The dealer tells me that you can't flush the motor unless you remove it and place it into a barrel of fresh water. Is that true?

    2. The Yamaha 6 hp Four Stroke:

    Two cylinders, the simple fresh water flushing feature, and the alternator make the Yamaha 6 hp four stroke motor attractive, but the configuration of the cavitation plates appear to prevent it from fitting into the well. A dealer has suggested grinding off most of the upper cavitation plate: Not my idea of a good thing to do to a new motor.

    At 83 pounds, this motor is a bit hefty for my tastes, and with the long control handle, it appears that a remote will be necessary if the motor is to fit into the lazarette locker, bringing the price up to around 2K plus tax.

    The top rear portion of my well has been modified to accommodate the long, low Honda 7.5 motor housing, but the bottom of my well is still in the original configuration. I am not interested in making further well modifications to accommodate an engine.

    Has anyone actually installed the Yamaha 6 hp four-stroke motor in an Ariel or Commander without modifying the OB well?

    French makes the Honda 5 hp also seem attractive. I have also looked at Johnsons and Mercurys, but I am most interested in the above two motors.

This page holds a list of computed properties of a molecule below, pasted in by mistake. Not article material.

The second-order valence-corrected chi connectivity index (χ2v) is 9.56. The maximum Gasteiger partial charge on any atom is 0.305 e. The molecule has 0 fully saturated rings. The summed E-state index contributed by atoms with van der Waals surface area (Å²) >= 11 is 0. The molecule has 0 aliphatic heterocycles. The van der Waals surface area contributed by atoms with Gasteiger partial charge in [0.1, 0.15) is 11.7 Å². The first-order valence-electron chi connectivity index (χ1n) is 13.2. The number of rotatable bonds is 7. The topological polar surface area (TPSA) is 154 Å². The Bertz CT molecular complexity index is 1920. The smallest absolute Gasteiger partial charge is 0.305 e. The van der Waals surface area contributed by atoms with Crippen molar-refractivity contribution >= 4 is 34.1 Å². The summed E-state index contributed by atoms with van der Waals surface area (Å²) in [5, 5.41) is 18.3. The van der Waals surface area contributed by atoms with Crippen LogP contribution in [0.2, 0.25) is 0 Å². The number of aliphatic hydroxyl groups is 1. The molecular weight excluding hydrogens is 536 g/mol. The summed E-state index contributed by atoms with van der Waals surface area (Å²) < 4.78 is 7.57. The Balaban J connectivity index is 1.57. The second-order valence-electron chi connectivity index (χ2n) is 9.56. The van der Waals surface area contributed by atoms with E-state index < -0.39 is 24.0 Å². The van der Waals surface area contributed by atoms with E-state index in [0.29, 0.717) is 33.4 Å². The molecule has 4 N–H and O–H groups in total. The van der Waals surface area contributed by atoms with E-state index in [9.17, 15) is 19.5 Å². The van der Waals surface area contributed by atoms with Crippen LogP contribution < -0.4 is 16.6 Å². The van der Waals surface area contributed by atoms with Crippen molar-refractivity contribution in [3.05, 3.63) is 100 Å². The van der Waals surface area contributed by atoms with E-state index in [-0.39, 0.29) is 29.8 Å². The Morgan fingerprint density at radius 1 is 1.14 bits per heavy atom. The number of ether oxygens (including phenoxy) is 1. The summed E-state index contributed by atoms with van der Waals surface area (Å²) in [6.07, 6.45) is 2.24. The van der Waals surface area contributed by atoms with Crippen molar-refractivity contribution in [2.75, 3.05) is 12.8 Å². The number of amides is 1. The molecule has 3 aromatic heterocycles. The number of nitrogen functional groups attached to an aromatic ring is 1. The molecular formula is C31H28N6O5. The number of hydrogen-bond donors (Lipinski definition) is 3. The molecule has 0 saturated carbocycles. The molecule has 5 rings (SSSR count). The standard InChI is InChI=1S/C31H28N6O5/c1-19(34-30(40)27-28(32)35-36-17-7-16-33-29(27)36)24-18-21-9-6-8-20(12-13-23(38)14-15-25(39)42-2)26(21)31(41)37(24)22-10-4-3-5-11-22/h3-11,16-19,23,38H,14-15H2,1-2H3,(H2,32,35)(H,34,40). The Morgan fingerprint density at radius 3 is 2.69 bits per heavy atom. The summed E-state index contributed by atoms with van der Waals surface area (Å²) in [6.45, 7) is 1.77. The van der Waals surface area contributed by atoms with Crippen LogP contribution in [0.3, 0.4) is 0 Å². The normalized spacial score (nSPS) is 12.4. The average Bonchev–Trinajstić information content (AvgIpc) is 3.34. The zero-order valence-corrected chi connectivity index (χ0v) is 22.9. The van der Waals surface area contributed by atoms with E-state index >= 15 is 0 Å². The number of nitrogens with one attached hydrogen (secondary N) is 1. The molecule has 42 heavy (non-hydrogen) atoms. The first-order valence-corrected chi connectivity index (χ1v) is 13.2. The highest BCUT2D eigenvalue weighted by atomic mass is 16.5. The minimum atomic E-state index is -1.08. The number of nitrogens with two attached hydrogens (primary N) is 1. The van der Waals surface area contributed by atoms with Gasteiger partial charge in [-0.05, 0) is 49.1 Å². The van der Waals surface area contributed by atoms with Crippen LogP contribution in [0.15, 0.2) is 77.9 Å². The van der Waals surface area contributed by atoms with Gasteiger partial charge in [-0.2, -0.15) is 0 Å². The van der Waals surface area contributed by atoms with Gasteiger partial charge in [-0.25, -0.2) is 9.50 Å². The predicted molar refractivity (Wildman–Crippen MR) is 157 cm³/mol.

Scott

  4. #49
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    Sep 2001
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    Orinda, California
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    From the Practical Sailor artical, it appears the Yamaha 6 & 8 share the same block. If you decide on it, I'g go for the greater hp.

    The other engine is made by Tohatsu and is badged as Merc's and Nissan's as well. I really think the Tohatsu 6hp is a good choice for our boats (however it's badged), unless you have some really wilde tides to fight. And at 55lbs, it's relatively easy to handle. Down side may be the single cylinder. I know a single cylinder makes for a lot of vibration in the 2-cycles, but I'm not sure about the 4-cycles.

    As for flushing, there is a removable bolt the hole of which takes a hose fitting. Got one on my Merc. You could probably use the Merc accessory in any of the engines. Pain to R&R after every sail, but is worth it for safety reasons. Besides, I don't have room for an engine bucket

  5. #50
    Join Date
    Sep 2001
    Location
    Santa Cruz, California
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    The Yamaha 6hp and 8 hp four stroke motors do utilize the same block. Neither motor appears to fit the well on an Ariel due to the rather large forward facing cavitation plate, although I would be interested in knowing if anyone has actually tried to insert a Yamaha 6 or 8 in an unmodified Ariel OB well.